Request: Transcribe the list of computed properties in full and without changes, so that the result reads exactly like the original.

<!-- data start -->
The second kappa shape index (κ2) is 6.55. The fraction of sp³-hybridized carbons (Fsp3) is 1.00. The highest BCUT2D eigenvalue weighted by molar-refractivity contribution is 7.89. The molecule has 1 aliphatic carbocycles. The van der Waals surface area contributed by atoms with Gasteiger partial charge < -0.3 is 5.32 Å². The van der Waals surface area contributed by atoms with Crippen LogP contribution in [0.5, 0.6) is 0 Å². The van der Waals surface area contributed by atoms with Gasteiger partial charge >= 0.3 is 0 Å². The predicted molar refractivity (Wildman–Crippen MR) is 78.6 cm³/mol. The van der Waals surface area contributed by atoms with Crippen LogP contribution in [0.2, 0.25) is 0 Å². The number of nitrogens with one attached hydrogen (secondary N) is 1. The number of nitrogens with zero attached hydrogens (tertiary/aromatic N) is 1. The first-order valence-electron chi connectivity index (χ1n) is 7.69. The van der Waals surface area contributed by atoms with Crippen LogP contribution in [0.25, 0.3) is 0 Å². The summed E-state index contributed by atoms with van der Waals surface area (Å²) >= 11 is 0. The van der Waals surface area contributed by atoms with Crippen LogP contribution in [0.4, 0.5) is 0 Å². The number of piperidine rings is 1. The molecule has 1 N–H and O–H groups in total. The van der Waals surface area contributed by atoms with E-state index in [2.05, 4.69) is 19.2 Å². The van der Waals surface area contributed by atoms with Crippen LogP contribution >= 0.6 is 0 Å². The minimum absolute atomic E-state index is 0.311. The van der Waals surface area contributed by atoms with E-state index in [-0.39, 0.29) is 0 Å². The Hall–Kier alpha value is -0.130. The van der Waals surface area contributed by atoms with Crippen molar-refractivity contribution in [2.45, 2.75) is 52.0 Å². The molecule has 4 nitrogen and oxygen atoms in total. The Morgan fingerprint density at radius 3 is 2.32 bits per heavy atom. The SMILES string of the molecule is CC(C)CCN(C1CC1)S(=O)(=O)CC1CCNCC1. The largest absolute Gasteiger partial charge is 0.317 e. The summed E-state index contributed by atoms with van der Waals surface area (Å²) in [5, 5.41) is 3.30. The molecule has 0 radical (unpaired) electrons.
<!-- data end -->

The second kappa shape index (κ2) is 6.55. The fraction of sp³-hybridized carbons (Fsp3) is 1.00. The highest BCUT2D eigenvalue weighted by molar-refractivity contribution is 7.89. The molecule has 1 aliphatic carbocycles. The van der Waals surface area contributed by atoms with Gasteiger partial charge < -0.3 is 5.32 Å². The van der Waals surface area contributed by atoms with Crippen LogP contribution in [0.5, 0.6) is 0 Å². The van der Waals surface area contributed by atoms with Gasteiger partial charge >= 0.3 is 0 Å². The predicted molar refractivity (Wildman–Crippen MR) is 78.6 cm³/mol. The van der Waals surface area contributed by atoms with Crippen LogP contribution in [0.2, 0.25) is 0 Å². The number of nitrogens with one attached hydrogen (secondary N) is 1. The number of nitrogens with zero attached hydrogens (tertiary/aromatic N) is 1. The first-order valence-electron chi connectivity index (χ1n) is 7.69. The van der Waals surface area contributed by atoms with Crippen LogP contribution in [0.25, 0.3) is 0 Å². The summed E-state index contributed by atoms with van der Waals surface area (Å²) >= 11 is 0. The van der Waals surface area contributed by atoms with Crippen LogP contribution in [0.4, 0.5) is 0 Å². The number of piperidine rings is 1. The molecule has 1 N–H and O–H groups in total. The van der Waals surface area contributed by atoms with E-state index in [2.05, 4.69) is 19.2 Å². The van der Waals surface area contributed by atoms with Crippen LogP contribution >= 0.6 is 0 Å². The minimum absolute atomic E-state index is 0.311. The van der Waals surface area contributed by atoms with E-state index in [-0.39, 0.29) is 0 Å². The Hall–Kier alpha value is -0.130. The van der Waals surface area contributed by atoms with Crippen molar-refractivity contribution in [2.45, 2.75) is 52.0 Å². The molecule has 4 nitrogen and oxygen atoms in total. The Morgan fingerprint density at radius 3 is 2.32 bits per heavy atom. The SMILES string of the molecule is CC(C)CCN(C1CC1)S(=O)(=O)CC1CCNCC1. The largest absolute Gasteiger partial charge is 0.317 e. The summed E-state index contributed by atoms with van der Waals surface area (Å²) in [5, 5.41) is 3.30. The molecule has 0 radical (unpaired) electrons.